Give it a try, not forgetting to pass the AKI and ARI’s as described above.
It will probably be helpful to show the two ec2 scripts, so you can see what they do before the instance starts. I include these below, hopefully this will save you some of the time and effort I had to use figuring out what the problem was.
### BEGIN INIT INFO
# Provides: ec2-get-credentials
# Required-Start: $remote_fs
# Default-Start: 2 3 4 5
# Short-Description: Retrieve the ssh credentials and add to authorized_keys
### END INIT INFO
logger=”logger -t $prog”
while true; do
curl –connect-timeout 1 –max-time 2 169.254.169.254:80 > /dev/null 2>&1 && break
# Try to get the ssh public key from instance data.
curl –silent –fail -o $public_key_file $public_key_url
test -d /root/.ssh || mkdir -p -m 700 /root/.ssh
if [ $? -eq 0 -a -e $public_key_file ] ; then
if ! grep -s -q -f $public_key_file $authorized_keys
cat $public_key_file >> $authorized_keys
$logger “New ssh key added to $authorized_keys from $public_key_url”
chmod 600 $authorized_keys
rm -f $public_key_file
### BEGIN INIT INFO
# Provides: ec2-ssh-host-key-gen
# Required-Start: $remote_fs
# Should-Start: sshd
# Default-Start: 2 3 4 5
# Short-Description: Generate new ssh host keys on first boot
# Description: Re-generates the ssh host keys on every
# new instance (i.e., new AMI). If you want
# to keep the same ssh host keys for rebundled
# AMIs, then disable this before rebundling
# using a command like:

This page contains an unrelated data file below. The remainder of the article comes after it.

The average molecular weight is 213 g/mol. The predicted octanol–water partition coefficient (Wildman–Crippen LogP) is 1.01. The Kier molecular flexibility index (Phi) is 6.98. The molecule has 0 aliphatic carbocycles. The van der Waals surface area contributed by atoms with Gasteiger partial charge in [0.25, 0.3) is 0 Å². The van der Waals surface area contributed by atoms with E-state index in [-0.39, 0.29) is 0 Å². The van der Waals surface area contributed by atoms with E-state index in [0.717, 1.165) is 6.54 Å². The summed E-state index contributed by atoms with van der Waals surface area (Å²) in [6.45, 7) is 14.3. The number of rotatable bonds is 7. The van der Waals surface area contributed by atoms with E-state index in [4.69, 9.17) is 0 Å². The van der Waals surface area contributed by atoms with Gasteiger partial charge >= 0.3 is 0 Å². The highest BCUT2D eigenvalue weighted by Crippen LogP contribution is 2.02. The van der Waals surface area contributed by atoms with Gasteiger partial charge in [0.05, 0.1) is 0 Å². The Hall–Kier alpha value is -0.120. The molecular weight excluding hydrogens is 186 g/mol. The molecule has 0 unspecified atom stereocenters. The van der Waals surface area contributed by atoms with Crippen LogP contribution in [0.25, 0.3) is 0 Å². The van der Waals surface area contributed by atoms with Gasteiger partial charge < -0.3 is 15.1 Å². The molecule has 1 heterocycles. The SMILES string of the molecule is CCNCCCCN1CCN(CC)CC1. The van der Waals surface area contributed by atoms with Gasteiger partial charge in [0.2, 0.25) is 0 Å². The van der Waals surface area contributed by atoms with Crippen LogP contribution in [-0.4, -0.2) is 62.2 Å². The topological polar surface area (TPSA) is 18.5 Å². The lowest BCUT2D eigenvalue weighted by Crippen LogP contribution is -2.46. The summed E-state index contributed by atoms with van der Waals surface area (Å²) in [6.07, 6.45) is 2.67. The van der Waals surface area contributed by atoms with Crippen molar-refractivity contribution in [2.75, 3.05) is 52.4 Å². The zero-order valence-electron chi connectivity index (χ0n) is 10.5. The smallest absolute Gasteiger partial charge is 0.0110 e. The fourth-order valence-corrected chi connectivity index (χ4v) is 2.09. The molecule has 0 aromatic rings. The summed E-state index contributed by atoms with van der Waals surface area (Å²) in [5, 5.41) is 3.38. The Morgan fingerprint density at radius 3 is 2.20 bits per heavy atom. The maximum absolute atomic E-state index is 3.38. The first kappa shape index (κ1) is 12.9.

# rm -f /etc/rc?.d/S*ec2-ssh-host-key-gen
### END INIT INFO
curl=”curl –retry 3 –silent –show-error –fail”
while true; do
curl –connect-timeout 1 –max-time 2 169.254.169.254:80 > /dev/null 2>&1 && break
# Exit if we have already run on this instance (e.g., previous boot).
mkdir -p $(dirname $been_run_file)
if [ -f $been_run_file ]; then
logger -st $prog < $been_run_file
# Re-generate the ssh host keys
rm -f /etc/ssh/ssh_host_*_key*
ssh-keygen -f /etc/ssh/ssh_host_rsa_key -t rsa -C ‘host’ -N ”
ssh-keygen -f /etc/ssh/ssh_host_dsa_key -t dsa -C ‘host’ -N ”
# This allows user to get host keys securely through console log
echo “—–BEGIN SSH HOST KEY FINGERPRINTS—–” | logger -st “ec2″
ssh-keygen -l -f /etc/ssh/ssh_host_key.pub | logger -st “ec2″
ssh-keygen -l -f /etc/ssh/ssh_host_rsa_key.pub | logger -st “ec2″
ssh-keygen -l -f /etc/ssh/ssh_host_dsa_key.pub | logger -st “ec2″
echo “—–END SSH HOST KEY FINGERPRINTS—–” | logger -st “ec2″
# restart ssh with new keys
# Don’t run again on this instance
echo “$prog has already been run on this instance” > $been_run_file
some credit to other sites…
As a base template I used some of the info from the following sites, and added a couple of bits.
http://harajuku-tech.posterous.com/hypervmxen-starting-openbsd-secure-shell-serv — This was specific to OpenBSD, but I used this as a basis for testing my mknod theory and SSH problem, which I will give more detail on later.
Some parts from this site: http://gista.blog.root.cz/2010/10/18/creating-debian-amazon-ec2-ebs-ami-using-debootstrap, although some of this is geared towards an EBS backed Debian install.
What is ifconfig???
Well, ifconfig command has been used for years to manage network interface cards.Its is easy and small but gets the job done.